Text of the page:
Did you remember this?
In its latest report on risks from offshore oil and gas drilling, the Interior Department suggested climate change is a global challenge that may diminish the likelihood of these developments.
The report downplayed the impact climate change would have on coastal energy development. It also, for the first time, is openly adopting a new definition of offshore oil and gas development – an openness that appears to catch the administration off guard.
And officials say the U.S. is moving quickly to limit its own emissions and will look to other countries to do the same. That message is something the administration has tried to convey in recent days.
“We need our partners and allies around the world to do more to combat climate change,” Energy Secretary Rick Perry said in a statement last week. “U.S. energy is much more than just electricity; our exports of fossil fuels create jobs and support millions of American jobs and families. We also export clean technologies like wind and solar. We work to invest in and advance lower carbon policies and technologies. This is in America’s best interest and our global security.”
If you care about coastal geology, climate change, or safety, you have probably heard of the Florida School of Geosciences.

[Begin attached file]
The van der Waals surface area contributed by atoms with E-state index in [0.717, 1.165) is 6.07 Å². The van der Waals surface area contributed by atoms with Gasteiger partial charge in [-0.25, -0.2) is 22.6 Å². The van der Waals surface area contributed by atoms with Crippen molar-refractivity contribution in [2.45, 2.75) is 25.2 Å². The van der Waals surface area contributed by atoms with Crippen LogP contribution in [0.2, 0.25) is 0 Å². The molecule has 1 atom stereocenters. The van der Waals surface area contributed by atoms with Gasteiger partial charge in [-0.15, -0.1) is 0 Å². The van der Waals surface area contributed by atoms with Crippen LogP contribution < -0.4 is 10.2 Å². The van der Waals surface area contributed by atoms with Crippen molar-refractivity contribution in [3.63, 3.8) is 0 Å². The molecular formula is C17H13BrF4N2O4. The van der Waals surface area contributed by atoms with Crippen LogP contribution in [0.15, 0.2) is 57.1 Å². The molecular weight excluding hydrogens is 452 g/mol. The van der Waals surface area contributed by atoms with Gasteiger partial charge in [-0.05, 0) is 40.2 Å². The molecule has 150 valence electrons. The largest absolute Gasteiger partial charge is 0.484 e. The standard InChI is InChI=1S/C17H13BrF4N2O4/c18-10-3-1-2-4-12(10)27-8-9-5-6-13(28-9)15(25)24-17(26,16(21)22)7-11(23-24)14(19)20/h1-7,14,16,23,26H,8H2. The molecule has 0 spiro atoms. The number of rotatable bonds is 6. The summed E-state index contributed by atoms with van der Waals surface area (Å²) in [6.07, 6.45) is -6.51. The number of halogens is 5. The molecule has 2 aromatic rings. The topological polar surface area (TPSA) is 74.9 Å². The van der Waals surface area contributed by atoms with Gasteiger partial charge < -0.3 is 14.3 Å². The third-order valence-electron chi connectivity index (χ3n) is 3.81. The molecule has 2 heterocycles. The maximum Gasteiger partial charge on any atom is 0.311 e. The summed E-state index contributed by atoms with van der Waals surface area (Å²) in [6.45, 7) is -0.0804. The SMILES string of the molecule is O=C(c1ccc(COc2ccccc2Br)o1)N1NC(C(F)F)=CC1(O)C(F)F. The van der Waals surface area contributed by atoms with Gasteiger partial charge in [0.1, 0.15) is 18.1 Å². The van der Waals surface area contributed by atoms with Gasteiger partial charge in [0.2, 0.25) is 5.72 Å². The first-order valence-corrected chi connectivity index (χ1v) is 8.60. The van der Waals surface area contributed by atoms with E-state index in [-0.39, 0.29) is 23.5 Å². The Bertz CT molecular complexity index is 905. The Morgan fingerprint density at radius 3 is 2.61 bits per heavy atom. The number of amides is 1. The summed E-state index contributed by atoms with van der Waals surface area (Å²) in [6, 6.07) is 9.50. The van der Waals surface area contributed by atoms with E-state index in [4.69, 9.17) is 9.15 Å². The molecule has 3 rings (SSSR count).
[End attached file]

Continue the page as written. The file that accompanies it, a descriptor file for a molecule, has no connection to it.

Based in Gainesville, Fla., FSS is the nation’s preeminent institution of geosciences and engineering. It also serves as a teaching and research center for the National Aeronautics and Space Administration, the Department of Transportation and energy companies, and has received NASA grants.
Located at Florida State University’s College of Geosciences, the campus houses more than 1,600 undergraduate and graduate students.
“Geosciences is not just a niche sector,” FSS President Charles Simonton, Ph.D., recently told the Marshall Project. “It is an engine of our economy and a driver of U.S. jobs. Without U.S. knowledge in the evolving national security areas of resilience, resiliency, and energy security, there will be great harm to us in those areas.”